In Santa Fe, there’s no easy answer for the question, “What is the local culture?”
A perfunctory glance at a tourism brochure or a summer events calendar reveals exhibitions, celebrations and performances born of more traditions than there are colors in a New Mexico sunset.
Southeast Santa Fe is home to the rich Museum District, where pieces of New Mexico’s heritage are preserved and displayed, safe from the corrosion of memory in their glass cases and elaborate exhibits.
The Museum of International Folk Art, which received the community’s vote as favorite museum, houses America’s largest collection of Spanish Colonial and Hispanic folk art. The Museum of Indian Arts and Culture tells the stories of the Pueblo, Navajo, Apache and other indigenous people of the Southwest through more than 50,000 handcrafted prehistoric, historic and contemporary baskets, piece of pottery, textiles, pieces of jewelry, items of clothing and artifacts. Other museums in Santa Fe include the Museum of Spanish Colonial Art, the Georgia O’Keefe Museum and the Santa Fe Children’s Museum. The city is also home to more than 300 galleries.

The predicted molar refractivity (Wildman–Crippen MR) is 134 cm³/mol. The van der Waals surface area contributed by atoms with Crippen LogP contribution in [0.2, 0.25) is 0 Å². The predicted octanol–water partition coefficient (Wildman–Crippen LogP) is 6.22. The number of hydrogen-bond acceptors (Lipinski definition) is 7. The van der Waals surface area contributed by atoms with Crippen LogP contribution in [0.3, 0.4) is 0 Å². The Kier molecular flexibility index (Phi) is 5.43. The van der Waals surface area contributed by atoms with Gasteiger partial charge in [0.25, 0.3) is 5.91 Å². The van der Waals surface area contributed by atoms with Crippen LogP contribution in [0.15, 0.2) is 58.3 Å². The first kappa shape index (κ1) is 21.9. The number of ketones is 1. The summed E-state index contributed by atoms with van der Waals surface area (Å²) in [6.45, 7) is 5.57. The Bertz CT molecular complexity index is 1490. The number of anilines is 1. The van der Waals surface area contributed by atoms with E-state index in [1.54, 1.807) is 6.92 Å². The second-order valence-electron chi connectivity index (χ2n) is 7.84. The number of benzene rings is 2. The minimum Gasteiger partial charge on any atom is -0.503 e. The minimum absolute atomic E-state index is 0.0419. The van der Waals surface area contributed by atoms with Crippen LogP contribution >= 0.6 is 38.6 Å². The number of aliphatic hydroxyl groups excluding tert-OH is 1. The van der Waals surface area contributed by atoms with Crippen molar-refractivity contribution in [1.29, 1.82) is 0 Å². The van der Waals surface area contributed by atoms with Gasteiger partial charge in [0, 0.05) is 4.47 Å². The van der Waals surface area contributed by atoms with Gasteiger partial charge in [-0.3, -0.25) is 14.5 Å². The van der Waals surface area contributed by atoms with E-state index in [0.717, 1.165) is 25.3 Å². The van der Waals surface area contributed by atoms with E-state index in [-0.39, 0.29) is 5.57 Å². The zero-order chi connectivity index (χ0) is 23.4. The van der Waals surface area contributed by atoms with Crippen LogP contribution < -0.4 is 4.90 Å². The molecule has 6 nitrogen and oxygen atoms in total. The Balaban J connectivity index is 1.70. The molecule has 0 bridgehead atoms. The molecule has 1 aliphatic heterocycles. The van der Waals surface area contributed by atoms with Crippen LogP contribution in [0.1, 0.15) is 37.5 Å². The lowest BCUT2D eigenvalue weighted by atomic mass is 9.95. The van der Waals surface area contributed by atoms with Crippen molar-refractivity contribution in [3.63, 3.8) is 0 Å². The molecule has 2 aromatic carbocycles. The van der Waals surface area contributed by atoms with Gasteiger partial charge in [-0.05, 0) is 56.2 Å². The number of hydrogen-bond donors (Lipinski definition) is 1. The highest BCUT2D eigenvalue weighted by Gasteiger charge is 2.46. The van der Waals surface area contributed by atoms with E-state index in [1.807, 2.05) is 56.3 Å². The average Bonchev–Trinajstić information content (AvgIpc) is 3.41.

Santa Fe’s festivals are equally diverse. The annual Traditional Spanish Market, the oldest and largest market in the country for Spanish Colonial artists, is held each July. August means The Indian Market, the country’s largest and most prestigious Native American Art Show, featuring more than 1,000 artists. In September, the city turns out to celebrate La Fiesta de Santa Fe, the oldest community celebration in the country, dating to 1712. Cultural religious festivals are celebrated around Good Friday and Christmas.
Santa Fe is also a vibrant center of performing arts. The Santa Fe Opera is world-renowned, and more than 20 other music groups, theater companies and dance troupes call the city home, including the Santa Fe Symphony Orchestra and Chorus and the María Benitez Teatro Flamenco dancers and musicians.
Here are some sources